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On-Farm Network: Your Fields, Your Results Webinar Recap

On February 1, 2022, Manitoba Pulse & Soybean Growers (MPSG) co-hosted a webinar with Manitoba Crop Alliance to showcase on-farm research results from 2021. Find a recording of the webinar here.

2021 Results in a Nutshell

MPSG’s On-Farm Network (OFN) harvested a total of 54 trials in 2021, investigating 16 different trial types on soybeans, peas, dry beans and faba beans. The main take-away from 2021 was that growing season moisture – or lack thereof – drove results this season.


Biologicals: Four biostimulant trials comparing treated vs untreated. No significant yield responses occurred from any biological products tested.

Double vs. single inoculant: Seven trials on fields with a history of at least two, well-nodulated soybean crops. One significant yield response to double inoculant. At that site, nodulation was excellent for both double (granular in-furrow and liquid on-seed) and single (liquid on-seed) inoculant treatments. Double inoculant resulted in a 2.2 bu/ac increase, which at a soybean sell price of $13/bu, resulted in a profit of $17/ac.

Single vs. no inoculant: Three trials, no significant yield or nodulation differences. These fields have had at least three previous well-nodulated soybean crops.

Row spacing: Four trials, two comparing 7.5” vs 15” and two comparing 15” vs 30”, no significant yield responses. Plants were small overall in 2021. Canopy closure increased with narrower row spacing and 30” rows did not close.

Seeding rate: Fourteen trials, no significant yield responses. Seeding rates of 100,000 seeds/ac up to 215,000 seeds/ac were tested. Each individual farm’s seeding rate treatment varied – most commonly testing their normal seeding rate vs. 30,000 seeds/ac higher and lower. This brings the OFN to 100 seeding rate trials to-date (2012-2021). The summary so far: seeding above 190,000 seeds/ac has not provided a return on investment. A seeding rate in the range of 150,000 – 180,000 should be adequate to achieve maximum yield potential. This is in line with the current recommendations to target 140,000 – 160,000 live plants/ac.


Inoculant: In 2021, the OFN initiated pea inoculant trials for the first time. Two trials were harvested: one comparing double vs single inoculant on a field with no pea history, and one comparing single vs double rates of granular inoculant. Neither resulted in a significant yield nor nodulation difference.

Seeding rate: Pea seeding rate trials were also new in 2021. Six trials were initiated, but only four could be taken to yield. Each trial tested three seeding rates – the farmer’s usual rate and +/- 20 seeds/m2 (80,000 seeds/ac). No significant yield response occurred at any trial.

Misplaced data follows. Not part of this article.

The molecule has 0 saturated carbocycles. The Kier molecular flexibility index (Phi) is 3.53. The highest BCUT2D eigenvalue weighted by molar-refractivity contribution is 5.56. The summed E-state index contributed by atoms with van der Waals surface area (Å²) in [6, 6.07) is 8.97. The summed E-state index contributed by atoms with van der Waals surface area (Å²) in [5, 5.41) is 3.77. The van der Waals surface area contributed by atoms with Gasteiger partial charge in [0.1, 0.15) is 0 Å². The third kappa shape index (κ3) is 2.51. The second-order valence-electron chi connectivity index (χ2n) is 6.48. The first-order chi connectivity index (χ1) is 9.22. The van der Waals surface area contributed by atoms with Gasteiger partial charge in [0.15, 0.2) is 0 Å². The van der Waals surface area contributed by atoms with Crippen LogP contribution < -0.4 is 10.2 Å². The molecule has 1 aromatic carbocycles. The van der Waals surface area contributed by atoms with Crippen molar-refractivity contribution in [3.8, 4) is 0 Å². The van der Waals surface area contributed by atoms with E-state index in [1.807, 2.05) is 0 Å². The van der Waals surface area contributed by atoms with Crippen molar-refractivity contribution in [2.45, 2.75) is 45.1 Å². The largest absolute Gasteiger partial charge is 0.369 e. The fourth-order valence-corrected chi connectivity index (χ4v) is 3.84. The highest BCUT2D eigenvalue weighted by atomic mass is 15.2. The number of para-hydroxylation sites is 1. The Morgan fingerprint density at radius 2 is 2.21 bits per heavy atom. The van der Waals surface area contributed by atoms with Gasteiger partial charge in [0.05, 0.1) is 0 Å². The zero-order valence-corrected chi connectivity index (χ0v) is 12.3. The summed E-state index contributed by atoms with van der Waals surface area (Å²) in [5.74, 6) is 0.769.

Foliar Fungicide: Four trials – three comparing a single application to none, and one comparing a double vs single application. No significant yield response – Mycosphaerella (Ascochyta) blight was not present in two trials, and in the other two, symptoms remained very mild throughout the season. This year the OFN used the Fungicide Decision Worksheet for Managing Mycosphaerella Blight ahead of fungicide applications to determine the disease risk level and likelihood of seeing a yield response. The recommendation from the worksheet in all cases was no application necessary and to revisit in a few days to re-assess symptoms, humidity and the five-day forecast.


Tillage: Two trials comparing strip till to conventional till in pinto and black beans. Conventional till beans were smaller and less vigorous at both trials. At harvest, conventional till pinto beans were too green to be harvested, effectively making yield for those strips zero. At the black bean trial, strip till resulted in a 289 lb/ac yield increase over conventional till. This resulted in a net increase of $116–173/ac for the farmer (assuming a black bean sell price of $0.40-0.60/lb).

Nitrogen fertilization: One trial comparing 0 vs 35 vs 70 lbs N/ac. Visual differences were apparent among treatments throughout the season – with increasing N rate there was improved growth, vigour and more advanced staging. The 70 lbs N/ac increased yield by roughly 150 lbs/ac compared to the 0 N control. Assuming a urea cost of $37/ac and a pinto bean sell price of $0.40-0.60/lb, the 70 lbs N/ac treatment resulted in a profit of $24-54/ac over the 0 lbs N/ac control.

Foliar Fungicide: Two trials – one comparing a single vs a double application and one comparing a single applications to none. White mould was not present in either trial and as a result, there were no significant yield responses to fungicide.


Foliar Fungicide: Two trials testing double vs single application. No significant yield response. Foliar disease incidence ranged from 55 – 100%, but disease severity remained low and restricted to the lower part of the crop canopy.

Full reports from each individual trial are available by following the trial type hyperlinks above. Video summaries of each trial type are available as well. To participate in the trials in 2022 contact Leanne at